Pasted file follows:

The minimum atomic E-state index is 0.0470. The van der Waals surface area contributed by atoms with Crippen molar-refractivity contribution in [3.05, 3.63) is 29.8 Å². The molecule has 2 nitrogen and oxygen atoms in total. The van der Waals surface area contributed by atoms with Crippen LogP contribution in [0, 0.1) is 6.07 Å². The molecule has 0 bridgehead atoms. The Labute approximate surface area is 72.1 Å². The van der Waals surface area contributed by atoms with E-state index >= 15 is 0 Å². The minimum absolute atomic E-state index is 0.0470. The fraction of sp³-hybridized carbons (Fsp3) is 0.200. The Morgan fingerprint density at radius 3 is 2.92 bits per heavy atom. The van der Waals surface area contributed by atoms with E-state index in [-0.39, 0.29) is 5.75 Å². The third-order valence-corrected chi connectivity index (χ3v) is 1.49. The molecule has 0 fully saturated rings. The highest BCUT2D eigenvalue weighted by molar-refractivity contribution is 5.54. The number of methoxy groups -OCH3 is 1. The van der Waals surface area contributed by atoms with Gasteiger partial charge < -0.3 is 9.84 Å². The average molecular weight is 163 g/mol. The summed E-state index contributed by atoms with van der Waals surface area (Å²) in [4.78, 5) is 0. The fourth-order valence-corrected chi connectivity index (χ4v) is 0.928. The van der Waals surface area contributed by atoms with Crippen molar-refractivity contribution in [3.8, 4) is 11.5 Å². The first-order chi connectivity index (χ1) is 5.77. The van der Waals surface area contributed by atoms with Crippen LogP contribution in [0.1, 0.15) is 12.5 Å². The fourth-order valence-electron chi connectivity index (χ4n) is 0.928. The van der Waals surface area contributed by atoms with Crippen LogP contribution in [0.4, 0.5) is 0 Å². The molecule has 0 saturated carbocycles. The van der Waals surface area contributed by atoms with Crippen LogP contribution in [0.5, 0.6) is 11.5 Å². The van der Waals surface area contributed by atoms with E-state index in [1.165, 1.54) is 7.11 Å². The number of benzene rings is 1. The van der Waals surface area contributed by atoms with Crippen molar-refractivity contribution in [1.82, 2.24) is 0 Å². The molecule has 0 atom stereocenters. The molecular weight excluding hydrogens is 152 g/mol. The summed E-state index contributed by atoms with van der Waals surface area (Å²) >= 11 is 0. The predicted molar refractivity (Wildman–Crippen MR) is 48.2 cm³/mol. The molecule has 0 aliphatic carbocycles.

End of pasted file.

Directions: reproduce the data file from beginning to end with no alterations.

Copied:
The minimum atomic E-state index is 0.0470. The van der Waals surface area contributed by atoms with Crippen molar-refractivity contribution in [3.05, 3.63) is 29.8 Å². The molecule has 2 nitrogen and oxygen atoms in total. The van der Waals surface area contributed by atoms with Crippen LogP contribution in [0, 0.1) is 6.07 Å². The molecule has 0 bridgehead atoms. The Labute approximate surface area is 72.1 Å². The van der Waals surface area contributed by atoms with E-state index >= 15 is 0 Å². The minimum absolute atomic E-state index is 0.0470. The fraction of sp³-hybridized carbons (Fsp3) is 0.200. The Morgan fingerprint density at radius 3 is 2.92 bits per heavy atom. The van der Waals surface area contributed by atoms with E-state index in [-0.39, 0.29) is 5.75 Å². The third-order valence-corrected chi connectivity index (χ3v) is 1.49. The molecule has 0 fully saturated rings. The highest BCUT2D eigenvalue weighted by molar-refractivity contribution is 5.54. The number of methoxy groups -OCH3 is 1. The van der Waals surface area contributed by atoms with Gasteiger partial charge < -0.3 is 9.84 Å². The average molecular weight is 163 g/mol. The summed E-state index contributed by atoms with van der Waals surface area (Å²) in [4.78, 5) is 0. The fourth-order valence-corrected chi connectivity index (χ4v) is 0.928. The van der Waals surface area contributed by atoms with Crippen molar-refractivity contribution in [3.8, 4) is 11.5 Å². The first-order chi connectivity index (χ1) is 5.77. The van der Waals surface area contributed by atoms with Crippen LogP contribution in [0.1, 0.15) is 12.5 Å². The fourth-order valence-electron chi connectivity index (χ4n) is 0.928. The van der Waals surface area contributed by atoms with Crippen LogP contribution in [0.4, 0.5) is 0 Å². The molecule has 0 saturated carbocycles. The van der Waals surface area contributed by atoms with Crippen LogP contribution in [0.5, 0.6) is 11.5 Å². The van der Waals surface area contributed by atoms with E-state index in [1.165, 1.54) is 7.11 Å². The number of benzene rings is 1. The van der Waals surface area contributed by atoms with Crippen molar-refractivity contribution in [1.82, 2.24) is 0 Å². The molecule has 0 atom stereocenters. The molecular weight excluding hydrogens is 152 g/mol. The summed E-state index contributed by atoms with van der Waals surface area (Å²) >= 11 is 0. The predicted molar refractivity (Wildman–Crippen MR) is 48.2 cm³/mol. The molecule has 0 aliphatic carbocycles.